Telus, Bell step up the race to national 3G

Bell Mobility and Telus Mobility, the wireless divisions of Bell Canada and Telus Corp. respectively, earlier this month announced that their competing third-generation (3G) networks are now partially available, and that national coverage will be achieved in early 2002.

Both networks are based on the CDMA2000 1xRTT standard which, according to Telus, offers data speeds as fast as 144 Kbps, or about 10 times as fast as current wireless speeds.

Bell Mobility has now completed technical trials and made its 3G mobile network available to several hundred partners and corporate customers in the Greater Toronto Area, said Charlotte Burke, the company’s vice-president of market development.

“Our footprint when we go commercial around Toronto is really a very large area that rolls around the Golden Horseshoe (the western end of Lake Ontario, from the Niagara Region to Oshawa, Ont.) Then when we turn up a new network in Western Canada, we’ll turn it up with the 1X technology ready.”

For the major cities and metropolitan areas in its territory, Burke added, Bell Mobility be operational in the first quarter of 2002 “or very soon afterwards.” It will then fill in the more rural and secondary cities “as fast as we can build them throughout the remainder of the year.”

Telus’s competing network will follow a similar testing and rollout pattern, and will also go national as soon as possible, said Mark Langton, a Toronto-based company spokesman. He added that although the arrival of Telus’s 3G network does not mark a communications revolution, it will ultimately enable a new generation of more sophisticated mobile applications.

“You’ll see location-based services where the network will know where you are and you can say, ‘Where’s the nearest bank machine?’ or ‘Where’s the nearest office of this company?’ and it will give you directions graphically on your phone screen; we’re already trialling these kinds of things,” Langton said.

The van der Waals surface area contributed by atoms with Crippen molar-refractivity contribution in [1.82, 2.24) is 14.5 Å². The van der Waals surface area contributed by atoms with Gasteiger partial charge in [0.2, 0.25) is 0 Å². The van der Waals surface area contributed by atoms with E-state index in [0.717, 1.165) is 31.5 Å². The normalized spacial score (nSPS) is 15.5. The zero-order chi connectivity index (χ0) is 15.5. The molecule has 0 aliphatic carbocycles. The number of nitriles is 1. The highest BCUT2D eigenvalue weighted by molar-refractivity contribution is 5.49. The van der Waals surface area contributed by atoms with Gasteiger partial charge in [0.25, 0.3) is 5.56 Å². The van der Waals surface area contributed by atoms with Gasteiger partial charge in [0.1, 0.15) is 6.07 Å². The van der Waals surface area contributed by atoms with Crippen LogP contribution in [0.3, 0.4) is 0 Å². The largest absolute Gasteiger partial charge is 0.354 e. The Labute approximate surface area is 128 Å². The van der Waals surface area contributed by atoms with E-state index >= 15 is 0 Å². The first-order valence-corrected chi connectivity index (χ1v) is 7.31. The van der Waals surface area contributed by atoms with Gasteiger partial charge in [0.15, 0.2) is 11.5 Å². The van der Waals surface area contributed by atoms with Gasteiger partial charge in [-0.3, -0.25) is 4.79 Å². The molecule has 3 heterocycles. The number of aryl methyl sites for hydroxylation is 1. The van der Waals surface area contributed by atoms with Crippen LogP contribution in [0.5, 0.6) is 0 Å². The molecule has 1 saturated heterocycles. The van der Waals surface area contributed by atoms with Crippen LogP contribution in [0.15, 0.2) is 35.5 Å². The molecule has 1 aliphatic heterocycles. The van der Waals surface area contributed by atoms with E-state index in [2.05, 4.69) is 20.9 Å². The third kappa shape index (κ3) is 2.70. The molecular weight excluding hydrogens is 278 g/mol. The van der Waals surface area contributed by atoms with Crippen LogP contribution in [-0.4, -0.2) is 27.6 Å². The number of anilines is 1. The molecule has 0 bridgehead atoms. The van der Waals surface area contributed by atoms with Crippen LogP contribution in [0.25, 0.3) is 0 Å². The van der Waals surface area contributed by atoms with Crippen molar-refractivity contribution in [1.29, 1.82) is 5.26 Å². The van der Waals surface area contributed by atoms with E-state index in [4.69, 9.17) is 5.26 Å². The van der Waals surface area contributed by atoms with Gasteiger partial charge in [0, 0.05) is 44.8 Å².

Although Telus and Bell are calling their 1xRTT systems 3G, these networks are really closer to “2.5G”, said Jeremy Depow, a Kanata, Ont.-based senior analyst with the Yankee Group in Canada. That is, they are much faster than the digital phones of the second generation of wireless communication, but they fall short of 2 Mbps – his group’s definition of 3G. True 3G, he said, is likely still a few years away.

Depow also suggested that despite the possibilities offered by higher speeds, it might take some time for Canadians to catch on to 1xRTT in a big way.

“As most new technologies are when they are first introduced in the market, the most tech-savvy business people are the ones that will demand it the most. Therefore, providers like Bell, Telus and Microcell (Solutions Inc.) will gear their marketing towards business solutions: solutions that complement existing enterprise wireless needs. Through that process, the consumer market becomes more educated, prices start to drop, and then [the telcos] can go after the [consumer] portion of the market,” Depow said.

As the competition with Telus heats up in the scramble to sign up this generation of wireless users, Bell’s Burke hopes that subscribers will consider a whole range of factors, not just time-to-market.

“I’ve encouraged our corporate customers to make their decisions based on which carrier has the right application partners, and who’s proven in the past to bring meaningful applications to the market, and to some extent ignore the industry as we flex our press release muscles,” she said.